"I am writing you again, cruel sister, though I have only just left you. I cannot bear waiting to know my fate, and to learn whether you consider me a person worthy of your love, or whether you would like to fling me into the river. I cannot tolerate this uncertainty, I can think of nothing but that I am madly in love. If only I knew why this is so, for you are so cruel that one should not love you, but I cannot help myself".

In a different letter, she wrote: "I am told that the day begins with God. I, however, begin the day by thinking of the object of my love, for I think of her incessantly."[6]

Only the letters of Isabella have been preserved; those of Maria Christina were destroyed after her death.

Pregnancies and depressionEdit

However, as wife of the heir to the throne, Isabella knew that her duty was to give birth to a healthy heir. Despite this, the princess developed disquieted feelings toward her husband, spurred by anxieties over sexual intimacy and the possibilities of pregnancy.[citation needed]

By late 1761, one year into the marriage, Isabella was pregnant. It was an especially difficult pregnancy, and Isabella suffered symptoms of physical illness, melancholy and lingering fears of death. Joseph, infatuated and inexperienced, failed to fully understand his wife's misery. On 20 March 1762, after nine months of mental and physical strain, Isabella gave birth to a daughter they named Maria Theresa. Isabella remained bedridden for 6 weeks after giving birth.

In August 1762 and January 1763 Isabella suffered two separate miscarriages that aggravated her mental unrest, causing her to fall into a depression that eroded her will to live.[citation needed]

In 1763, Isabella was six months pregnant with a baby girl when she contracted smallpox. On 22 November of the same year, this brought on premature labor ending in the death of the child, who was given the name Maria Christina, a few hours after birth. In total, out of four pregnancies, only one child survived infancy.[a]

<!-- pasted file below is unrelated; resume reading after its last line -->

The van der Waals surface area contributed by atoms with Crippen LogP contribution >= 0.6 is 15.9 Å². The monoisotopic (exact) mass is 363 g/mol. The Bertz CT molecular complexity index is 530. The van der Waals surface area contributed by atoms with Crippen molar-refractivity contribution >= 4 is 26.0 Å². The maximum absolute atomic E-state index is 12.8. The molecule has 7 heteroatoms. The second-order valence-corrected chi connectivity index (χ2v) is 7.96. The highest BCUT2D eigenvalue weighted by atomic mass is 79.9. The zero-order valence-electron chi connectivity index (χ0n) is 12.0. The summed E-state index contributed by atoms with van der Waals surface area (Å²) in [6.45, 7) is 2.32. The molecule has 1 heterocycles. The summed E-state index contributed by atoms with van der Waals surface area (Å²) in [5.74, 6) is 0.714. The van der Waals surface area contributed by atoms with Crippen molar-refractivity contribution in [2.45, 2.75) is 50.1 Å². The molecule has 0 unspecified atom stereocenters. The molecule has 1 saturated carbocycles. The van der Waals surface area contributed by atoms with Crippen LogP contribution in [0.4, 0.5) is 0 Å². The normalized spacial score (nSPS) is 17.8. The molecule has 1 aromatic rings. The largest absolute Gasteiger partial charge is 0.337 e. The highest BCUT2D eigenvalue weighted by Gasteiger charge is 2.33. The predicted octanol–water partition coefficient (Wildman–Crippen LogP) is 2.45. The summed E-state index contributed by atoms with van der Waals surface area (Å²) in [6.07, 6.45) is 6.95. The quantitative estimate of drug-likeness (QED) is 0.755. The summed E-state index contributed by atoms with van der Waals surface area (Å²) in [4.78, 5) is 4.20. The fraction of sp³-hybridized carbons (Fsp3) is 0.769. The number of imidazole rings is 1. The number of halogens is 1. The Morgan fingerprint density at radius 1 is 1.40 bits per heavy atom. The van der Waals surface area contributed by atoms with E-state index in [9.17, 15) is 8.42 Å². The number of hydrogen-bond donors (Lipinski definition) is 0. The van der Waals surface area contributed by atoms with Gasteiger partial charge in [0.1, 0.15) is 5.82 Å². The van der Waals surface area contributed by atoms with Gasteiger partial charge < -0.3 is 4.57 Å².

Isabella followed her daughter in death at Schönbrunn Palace in 1763, a week after giving birth to her. She was buried in Maria Theresa's vault in the Imperial Crypt Vaults in Vienna. Joseph could not find comfort and did not recover from the death of his wife.

His second marriage (January 1765 – May 1767) to Princess Maria Josepha of Bavaria was unhappy and did not produce children. Subsequently, in August 1765, Isabella's father-in-law Francis I, Holy Roman Emperor died, and Joseph succeeded him as Holy Roman Emperor with the title of Joseph II. (In 1767, Maria Josepha died of smallpox.)

Isabella had predicted even before her death that their daughter would follow this same road shortly after. Her forebodings were fulfilled on 23 January 1770, when the little Archduchess Maria Theresa died at age 7 of pleurisy. The loss was overwhelming for Joseph. After the death of his only child, Joseph withdrew increasingly from public life.


Name Birth Death Notes
Archduchess Maria Theresa 20 March 1762 23 January 1770 Died aged 7 of pleurisy.
Child August 1762 August 1762 Suffered a miscarriage.
Child January 1763 January 1763 Suffered a miscarriage.
Archduchess Maria Christina 22 November 1763 22 November 1763 Born three months premature and died shortly after birth.



  1. ^ Historically, childbirth was the leading cause of death for women, as many as 1:5, until the mid-20th century.[7]


  1. ^ Simon Sebag Montefiore,Catherine the Great and Potemkin: The Imperial Love Affair, London, 2010
  2. ^ Justin C. Vovk,In Destiny's Hands: Five Tragic Rulers, Children of Maria Theresa, USA, 2010
  3. ^ Archives Nationales de Vienne, Autriche; Der Gruftwächter, play by Kafka; Simon Sebag Montefiore,Catherine the Great and Potemkin: The Imperial Love Affair, London, 2010
  4. ^ Justin C. Vovk,In Destiny's Hands: Five Tragic Rulers, Children of Maria Theresa, USA, 2010
  5. ^ Farquhar, Michael (2001). A Treasury of Royal Scandals: The Shocking True Stories of History's Wickedest, Weirdest, Most Wanton Kings, Queens, Tsars, Popes, and Emperors. Penguin Books. pp. 91. ISBN 9780140280241.
  6. ^ a b c Margaret Goldsmith (1936). "Maria Theresia of Austria". Retrieved 16 February 2018.
  7. ^ "usurped title". Archived from the original on 26 June 2014.CS1 maint: unfit URL (link)
  8. ^ Genealogie ascendante jusqu'au quatrieme degre inclusivement de tous les Rois et Princes de maisons souveraines de l'Europe actuellement vivans [Genealogy up to the fourth degree inclusive of all the Kings and Princes of sovereign houses of Europe currently living] (in French). Bourdeaux: Frederic Guillaume Birnstiel. 1768. p. 96.